Little villages of Spain

In these hectic times, when globalization covers with its grey velvet mantle the modern world, when uniformity tends to annihilate everywhere the tiniest treasures of tradition and history, when physical comfort is gotten in exchange for spiritual desolation, when brainless music sales rockets and Beethoven’s plunges, when everything goes very fast and is very boring, and tiring, and dull, and uninspiring … then, perhaps, it’s time to slowing down and visiting an old, remote, isolated and charming little village. In Spain, for example. Take your imagination’s car and follow me, but drive carefully: we are off the beaten path and may come across some unexpected surprises on the road …

Cow on the road

In honor to my American friends (the hugest part of Covetotop’s petite bunch of visitors come from America), I’ll begin this post with the tiny village you can see here below, with its little houses, its medieval tower and its awesome snowy mountains. It is located in the middle of the “Picos de Europa” (literally: “Peaks of Europe”), which is a range of mountains just 12 miles inland from the Atlantic/Cantabrian coast of Spain. The origin for the name is that they were the first sight of Europe for visitors arriving from America on their tall ships:

Europe Peaks

A long name for a little village: Castrillo de los Polvazares. In the pic below you can see the village’s main street, which happens to coincide with the very Way of St. James (one of the most important Christian pilgrimage routes during medieval times, together with Rome and Jerusalem)

St. James Way

The Norwegian flag you can see in the main square of Covarrubias honors Christina of Norway, Infanta of Castile. She is buried in this tranquil village …

The tranquil and beautiful village of Covarrubias, to be precise …

Medieval village

Houses are white in the South of Spain …

Andalusian white village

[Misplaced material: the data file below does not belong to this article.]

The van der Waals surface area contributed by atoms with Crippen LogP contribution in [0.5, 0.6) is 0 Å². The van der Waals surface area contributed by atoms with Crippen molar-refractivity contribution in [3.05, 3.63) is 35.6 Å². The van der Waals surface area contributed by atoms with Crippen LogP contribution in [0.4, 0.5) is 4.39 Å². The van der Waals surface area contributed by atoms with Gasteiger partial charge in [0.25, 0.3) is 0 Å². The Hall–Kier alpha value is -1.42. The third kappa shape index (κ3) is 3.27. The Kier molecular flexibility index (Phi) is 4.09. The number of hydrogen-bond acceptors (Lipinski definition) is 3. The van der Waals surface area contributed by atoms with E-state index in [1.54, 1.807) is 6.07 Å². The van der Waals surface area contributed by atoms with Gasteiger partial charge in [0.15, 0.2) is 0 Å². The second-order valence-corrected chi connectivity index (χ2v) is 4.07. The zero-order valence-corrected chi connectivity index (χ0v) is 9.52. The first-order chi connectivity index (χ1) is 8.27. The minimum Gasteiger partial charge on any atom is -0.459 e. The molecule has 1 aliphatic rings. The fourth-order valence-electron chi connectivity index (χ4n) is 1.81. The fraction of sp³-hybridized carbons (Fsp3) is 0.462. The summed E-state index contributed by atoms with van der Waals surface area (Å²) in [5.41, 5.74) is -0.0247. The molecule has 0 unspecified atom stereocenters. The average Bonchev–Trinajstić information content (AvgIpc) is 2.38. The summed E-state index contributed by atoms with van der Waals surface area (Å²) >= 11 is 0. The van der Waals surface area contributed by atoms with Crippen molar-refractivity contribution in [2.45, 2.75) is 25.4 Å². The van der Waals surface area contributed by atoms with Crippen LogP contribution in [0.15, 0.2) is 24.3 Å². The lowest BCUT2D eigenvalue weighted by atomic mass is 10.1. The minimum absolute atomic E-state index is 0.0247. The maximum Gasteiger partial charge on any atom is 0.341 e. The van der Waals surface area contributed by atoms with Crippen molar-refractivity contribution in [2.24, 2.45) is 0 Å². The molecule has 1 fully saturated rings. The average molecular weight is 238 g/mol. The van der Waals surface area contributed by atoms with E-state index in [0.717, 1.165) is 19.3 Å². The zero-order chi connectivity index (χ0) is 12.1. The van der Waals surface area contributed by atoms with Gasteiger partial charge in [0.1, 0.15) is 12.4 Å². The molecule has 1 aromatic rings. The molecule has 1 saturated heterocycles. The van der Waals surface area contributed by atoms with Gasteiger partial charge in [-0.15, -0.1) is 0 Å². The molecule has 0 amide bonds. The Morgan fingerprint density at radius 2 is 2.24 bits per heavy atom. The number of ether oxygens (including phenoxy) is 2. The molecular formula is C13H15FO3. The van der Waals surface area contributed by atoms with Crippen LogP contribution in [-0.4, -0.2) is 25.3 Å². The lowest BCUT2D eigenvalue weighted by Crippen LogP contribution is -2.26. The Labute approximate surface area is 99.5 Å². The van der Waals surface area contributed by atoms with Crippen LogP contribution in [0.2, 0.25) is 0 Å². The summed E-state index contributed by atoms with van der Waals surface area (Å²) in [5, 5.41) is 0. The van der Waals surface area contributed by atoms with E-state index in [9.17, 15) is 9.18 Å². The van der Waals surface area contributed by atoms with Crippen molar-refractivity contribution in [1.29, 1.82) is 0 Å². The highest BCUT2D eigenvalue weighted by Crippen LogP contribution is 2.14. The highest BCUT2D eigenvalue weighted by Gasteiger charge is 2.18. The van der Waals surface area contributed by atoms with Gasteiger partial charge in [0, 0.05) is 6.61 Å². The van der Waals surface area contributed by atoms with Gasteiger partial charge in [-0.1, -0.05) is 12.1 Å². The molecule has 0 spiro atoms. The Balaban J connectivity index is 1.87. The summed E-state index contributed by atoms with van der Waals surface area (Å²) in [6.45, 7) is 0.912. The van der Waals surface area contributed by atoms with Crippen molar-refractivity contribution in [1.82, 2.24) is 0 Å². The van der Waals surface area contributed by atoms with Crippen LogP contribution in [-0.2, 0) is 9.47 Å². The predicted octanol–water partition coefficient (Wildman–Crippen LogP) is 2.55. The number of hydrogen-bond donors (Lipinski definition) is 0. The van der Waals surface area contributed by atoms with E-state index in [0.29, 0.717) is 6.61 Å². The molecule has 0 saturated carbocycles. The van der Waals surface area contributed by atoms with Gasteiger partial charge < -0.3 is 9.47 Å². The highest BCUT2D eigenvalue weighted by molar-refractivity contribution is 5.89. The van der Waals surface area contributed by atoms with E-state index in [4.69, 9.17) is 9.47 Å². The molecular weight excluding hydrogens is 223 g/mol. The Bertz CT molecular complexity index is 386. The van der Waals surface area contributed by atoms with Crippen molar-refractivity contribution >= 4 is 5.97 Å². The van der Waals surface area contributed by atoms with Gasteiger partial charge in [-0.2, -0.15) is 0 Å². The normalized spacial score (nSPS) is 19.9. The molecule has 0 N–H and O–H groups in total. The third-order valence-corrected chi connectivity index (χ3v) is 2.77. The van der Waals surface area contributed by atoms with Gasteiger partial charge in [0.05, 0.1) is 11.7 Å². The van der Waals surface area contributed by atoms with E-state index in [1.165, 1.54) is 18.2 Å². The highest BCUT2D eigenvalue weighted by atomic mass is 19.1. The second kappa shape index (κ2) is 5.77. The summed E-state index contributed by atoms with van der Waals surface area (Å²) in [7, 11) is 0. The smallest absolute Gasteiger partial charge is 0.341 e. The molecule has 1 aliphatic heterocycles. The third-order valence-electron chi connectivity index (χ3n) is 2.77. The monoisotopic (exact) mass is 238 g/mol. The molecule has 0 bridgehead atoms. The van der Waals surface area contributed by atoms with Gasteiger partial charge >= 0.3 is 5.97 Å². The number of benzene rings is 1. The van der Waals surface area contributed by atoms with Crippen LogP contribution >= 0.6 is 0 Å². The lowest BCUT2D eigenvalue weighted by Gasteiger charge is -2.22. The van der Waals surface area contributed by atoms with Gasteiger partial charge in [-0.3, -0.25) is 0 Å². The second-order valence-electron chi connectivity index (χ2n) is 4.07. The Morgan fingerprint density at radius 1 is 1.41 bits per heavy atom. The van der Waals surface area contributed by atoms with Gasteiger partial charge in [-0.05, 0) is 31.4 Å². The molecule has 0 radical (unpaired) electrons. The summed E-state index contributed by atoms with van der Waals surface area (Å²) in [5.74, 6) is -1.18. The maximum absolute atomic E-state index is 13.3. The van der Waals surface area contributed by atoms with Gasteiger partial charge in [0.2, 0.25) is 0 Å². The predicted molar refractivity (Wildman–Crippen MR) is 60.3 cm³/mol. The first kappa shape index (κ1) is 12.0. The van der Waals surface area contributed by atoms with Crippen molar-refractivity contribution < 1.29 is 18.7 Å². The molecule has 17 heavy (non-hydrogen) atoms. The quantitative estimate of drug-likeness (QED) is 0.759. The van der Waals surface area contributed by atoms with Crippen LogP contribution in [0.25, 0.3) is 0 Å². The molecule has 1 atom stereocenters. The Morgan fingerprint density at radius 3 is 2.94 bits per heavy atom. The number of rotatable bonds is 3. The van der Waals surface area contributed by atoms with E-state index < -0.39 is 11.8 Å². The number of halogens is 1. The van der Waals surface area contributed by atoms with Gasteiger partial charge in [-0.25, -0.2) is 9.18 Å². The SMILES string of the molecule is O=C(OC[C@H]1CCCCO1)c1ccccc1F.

In Rupit (Catalonia) there is no gym. No problem. You don’t need it if you live there, as you are stepping up and down all the time  …

This lady keeps this village very clean with her floor brush (Cretas, Bajo Aragón) …

Aragonese village

This other lady rushes to a wedding in the monumental La Granja village, not very far away from Madrid …

Segovia province

This is a fishing village in Asturias, Northern Spain …

Asturian fishing village

Some villages are difficult to find (Orbaneja del Castillo)…

Cascade village

Other villages, like this one in La Rioja, are difficult to reach …

Village on top of the mountain

A medieval bridge comes handy in order to reach your destination (Besalú) …

Medieval bridge

The plaza mayor is the center of any village’s life, like this one in Almagro, an historical village located in Don Quixote’s land: La Mancha …

Old square

Safety is always guaranteed in Castilian villages by daunting castles …

Úbeda and Baeza are two sister villages that have deserved the joint nomination as World Heritage Site by the UNESCO (Andalucía, Southern Spain)

Medieval alley

This tiny Mediterranean village isn’t a World Heritage Site, but it’s very charming …

Es Castell

Villages in Galicia (Northwestern Spain) are very well protected against wind and rain …

Galicia

Las Hurdes region, in Extremadura, is a remote and mysterious territory …

Extremadura

L’Hostalet, in Catalonia, is full of flowers …

The best way to put an end to this post is, perhaps, the sign you can see in the pic below. It’s hung on the medieval entrance door of the Basque village of Laguardia:

It means (more or less): “Peace to those who arrive, health to those who dwell here, and happiness to those who leave us

Adiós!